Sorry that it's been a bit quiet on the blog lately - vacation last week and I'm in the middle of a fairly detailed review of Brian McLaren's The Secret Message of Jesus. I'm also working on a couple of projects at the church - I want to provide some clear expectations to our church community about what must take place in the life of our church before we build our first building, and I am also working on laying out a vision of what it looks like to be a mature Christian in our cultural context.
Some of you have mentioned wanting to be able to post material on here - either passing along news items or posting your own articles, reviews, etc. I'm very much open to that - if you're interested, let me know. I'm not looking for experts, but I will be picky about the biblical, theological, and missional content of what we post on here. So whether you're a member of Christ Church or live in New Zealand, let me know if you'd like to become part of the team here at the blog.
You might remember a couple of blog exchanges recently between Mark Driscoll and Brian McLaren, which began over Driscoll's frustration with McLaren's failure to clarify his personal belief regarding the legitimacy of homosexual behavior. Driscoll took a lot of flack over the tone of his response (although far fewer actually dealt with the legitimacy of his appeal to McLaren) and after some reflection that was instigated by the elders of his church as well as the board of his church planting ministry, Mark has issued a public apology to both McLaren and Doug Pagitt. You can read the entire apology here and read the comments here at the Out of Ur blog where the exchange originally took place. As I said in one of the comments, this should now clear the way for McLaren to clarify his position on an issue of no small cultural relevance.
I know that none of you spend your time watching American Idol, but on the off-chance that you do, you're not alone. One of my favorite writers and thinkers, Carl Trueman from Westminster Seminary in Philadelphia, not only watches the show, but has written a very insightful article on why so many people love Simon, Paula, Randy and all those wacky kids on the show.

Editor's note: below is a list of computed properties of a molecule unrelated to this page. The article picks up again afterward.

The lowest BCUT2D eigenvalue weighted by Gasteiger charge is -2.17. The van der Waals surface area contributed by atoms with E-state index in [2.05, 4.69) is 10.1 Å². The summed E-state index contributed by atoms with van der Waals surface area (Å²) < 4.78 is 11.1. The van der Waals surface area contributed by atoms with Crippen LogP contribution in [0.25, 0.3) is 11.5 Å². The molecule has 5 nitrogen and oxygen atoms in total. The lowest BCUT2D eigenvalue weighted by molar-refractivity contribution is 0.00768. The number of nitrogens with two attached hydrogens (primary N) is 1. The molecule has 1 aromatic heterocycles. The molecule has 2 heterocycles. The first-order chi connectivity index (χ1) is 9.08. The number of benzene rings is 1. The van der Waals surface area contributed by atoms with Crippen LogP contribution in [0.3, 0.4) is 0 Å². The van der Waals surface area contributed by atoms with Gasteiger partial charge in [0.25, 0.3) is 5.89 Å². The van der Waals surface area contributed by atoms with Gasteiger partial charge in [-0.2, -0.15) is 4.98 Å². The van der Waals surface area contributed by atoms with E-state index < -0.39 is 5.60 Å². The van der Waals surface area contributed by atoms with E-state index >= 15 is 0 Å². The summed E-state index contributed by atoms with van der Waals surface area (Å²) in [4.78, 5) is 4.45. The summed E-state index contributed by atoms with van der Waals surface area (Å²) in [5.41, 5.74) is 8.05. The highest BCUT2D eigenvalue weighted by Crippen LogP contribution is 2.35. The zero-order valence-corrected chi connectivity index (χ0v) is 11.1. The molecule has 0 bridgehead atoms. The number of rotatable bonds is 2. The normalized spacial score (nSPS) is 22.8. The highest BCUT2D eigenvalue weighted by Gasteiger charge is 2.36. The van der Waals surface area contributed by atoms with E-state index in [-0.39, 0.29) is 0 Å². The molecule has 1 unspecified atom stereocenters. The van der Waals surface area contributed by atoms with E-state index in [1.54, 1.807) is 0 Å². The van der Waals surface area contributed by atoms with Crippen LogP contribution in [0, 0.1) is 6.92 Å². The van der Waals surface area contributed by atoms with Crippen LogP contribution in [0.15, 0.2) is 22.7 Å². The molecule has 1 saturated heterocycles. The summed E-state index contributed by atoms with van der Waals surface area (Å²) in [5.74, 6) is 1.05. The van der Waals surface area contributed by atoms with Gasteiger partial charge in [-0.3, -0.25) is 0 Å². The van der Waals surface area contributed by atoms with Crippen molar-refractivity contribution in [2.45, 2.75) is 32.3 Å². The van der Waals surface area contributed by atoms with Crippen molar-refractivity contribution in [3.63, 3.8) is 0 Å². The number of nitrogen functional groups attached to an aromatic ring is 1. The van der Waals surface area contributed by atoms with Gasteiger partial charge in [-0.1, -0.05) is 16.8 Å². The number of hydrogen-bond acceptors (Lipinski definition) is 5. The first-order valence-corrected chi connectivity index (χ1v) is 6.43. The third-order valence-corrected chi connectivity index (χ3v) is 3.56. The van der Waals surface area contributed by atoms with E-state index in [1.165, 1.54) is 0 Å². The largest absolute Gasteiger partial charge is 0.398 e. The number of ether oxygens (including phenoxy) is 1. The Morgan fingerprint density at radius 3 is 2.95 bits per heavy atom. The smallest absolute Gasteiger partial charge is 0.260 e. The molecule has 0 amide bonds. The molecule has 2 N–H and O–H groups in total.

Several years ago, I was at a conference where one of the speakers reminded us that the Christian life was wonderfully illustrated by thunder and lightning. In the same way that lightning always precedes thunder, the Christian life plays itself out in particular ways when that life is being lived out in maturity.
That reality was brought home while I've been on vacation and catching up on some reading I've been wanting to get to. I came down to lovely Orange Beach (which isn't so lovely this morning as its encased in fog and weather in the mid-40s) with about 6-7 books in tow, and then found a really great book down here that I had given to my granddad on Christmas of 2002 but had never read myself. As I've been working through these books (you can see the list on the 'On My Desk' sidebar), three books sort of melded together to create this really beautiful picture of the Christian life. And like thunder and lightning, the message of these three books needs to be seen in its proper place and order in our lives.